Scouting, research or just plain spying – I totally identify with that quote – much of my travel back in the day with Greenpeace was justified by; “We’ll need information.”
Oh, I just realised that I left you all hanging at the end of my previous episode (that would be the one entitled TRAVEL ADVICE). What was that mysterious light? Were we in mortal danger? Would we make it out of there alive? That last question I can answer immediately – I wouldn’t be writing this if dead! As for the other questions please indulge me while I give further background as to how we’d got ourselves into this predicament.
Prior to doing direct non-violent actions it is vital to conduct physical research on prospective targets. This is for myriad reasons, most of which are prosaic; legal, safety, accessibility, costs etc. But a far more basic but fundamentally vital question is always; is it physically possible to do the action? No amount of desktop research will solve this conundrum. The only way to find out is to get off your ass and visit the site.
I always enjoyed these forays. But these seemingly innocuous jolly jaunts, whilst normally pleasant excursions, could sometimes lead to problems. Not least of these would be being arrested for spying. That happened to me three times and all of them quite scary. If you’re still interested I’ll relate these adventures in a future blog.
Research – Back to the plot – or rather the Amazon rain forest.
We’d successfully reconnoitred the meat processing plant, got the photos and started to make an action plan.
Next thing we needed was to find escape routes for when we eventually did the action. This is for safety’s sake. We’d done some pre work on Google earth and had a kind of a plan. The first one was across country on dirt roads. We quickly discovered the land was private but at my insistence we continued. My reasoning was that on the day who would care if it was private or not if it meant we’d not get our heads bashed in.
For any scouting missions it’s always necessary to have a cover story. This is both for safety and to ensure you don’t prejudice the action prematurely. These masquerades can range from the sophisticated down to plain simple.
For this particular adventure I opted for the lower end of the scale. This was a subterfuge that had stood me in good stead in the past
the eccentric, verging on nutty, Brit abroad.
For those who know me will confirm this is easy for me!! And my two Brazilian colleagues would be my guide and driver.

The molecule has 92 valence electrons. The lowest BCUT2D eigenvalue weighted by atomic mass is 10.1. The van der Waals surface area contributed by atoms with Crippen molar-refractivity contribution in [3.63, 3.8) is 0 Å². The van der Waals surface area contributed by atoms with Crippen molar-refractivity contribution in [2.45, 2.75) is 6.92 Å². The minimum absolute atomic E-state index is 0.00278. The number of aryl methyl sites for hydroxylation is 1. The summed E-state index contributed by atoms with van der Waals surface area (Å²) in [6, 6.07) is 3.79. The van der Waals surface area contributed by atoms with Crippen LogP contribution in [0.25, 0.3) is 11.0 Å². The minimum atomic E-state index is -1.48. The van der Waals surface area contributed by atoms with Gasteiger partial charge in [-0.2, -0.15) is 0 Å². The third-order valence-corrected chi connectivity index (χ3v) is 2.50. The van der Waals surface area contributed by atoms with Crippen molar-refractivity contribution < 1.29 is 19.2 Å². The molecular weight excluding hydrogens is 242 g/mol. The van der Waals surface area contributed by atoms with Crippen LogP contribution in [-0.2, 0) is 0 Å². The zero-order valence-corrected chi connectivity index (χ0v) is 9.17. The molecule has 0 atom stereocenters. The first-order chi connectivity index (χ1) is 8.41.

As we proceeded down the private road it was extremely bad luck to meet the owner travelling in the opposite direction in a huge 4 x 4. He blocked the road and Wayne got out to chat with him. It quickly became apparent that Wayne was not doing so well. Just when I was wondering what to do an owl, I kid you not, an owl, a spectacled owl, in the middle of the day, landed on a gatepost not more than 5 metres from the farmer.
I quickly jumped out with binoculars around my neck, sun hat (a pith helmet would have been perfect!), shorts and camera in hand. The essence of the classic bird watcher. I loudly whispered “Ficus Benjamima” to the guy and pointed at the owl and started taking photos.
Ficus Benjamima? For those of you with a biological bent you’ll probably recognise this Latin name. And for the pedants you’ll also recognise it as a botanical name and most decidedly not a flying plant! Goddam it this was the only Latin I could think of just then. Ficus Benjamima is actually a common houseplant.
Just in case any of you are still confused
I pretended to take photos before the owl flew away. When it did I immediately grabbed the owner’s hand and energetically shook it while over profusely thanking him.
He assumed I was some weird Brit bird watcher. As he walked back to his car I saw him make the classic finger circling gesture on the side of his head indicating a crazy guy. To his credit Wayne responded by rolling his eyes.
Anyway, it seemed the guy had bought our cover story.
But he told us to leave his land.
As we drove back into town for our previously related encounter with the police I made two interesting discoveries. The first realisation was that during the encounter with the farmer I had forgotten to switch the camera on. The second, even more revealing (pun intended), discovery was that I’d forgotten to remove the lens cap from the camera. OUPHS but PHEW!
Oh, I’ve just realised that at the beginning of this tome I promised to tell you what happened with those mysterious lights I ended my previous blog with. But I got carried away there and just now realised I’ve run out of time and space to tell you all what happened with those mysterious lights. So, bugger it, you’ll have to wait for my next epistle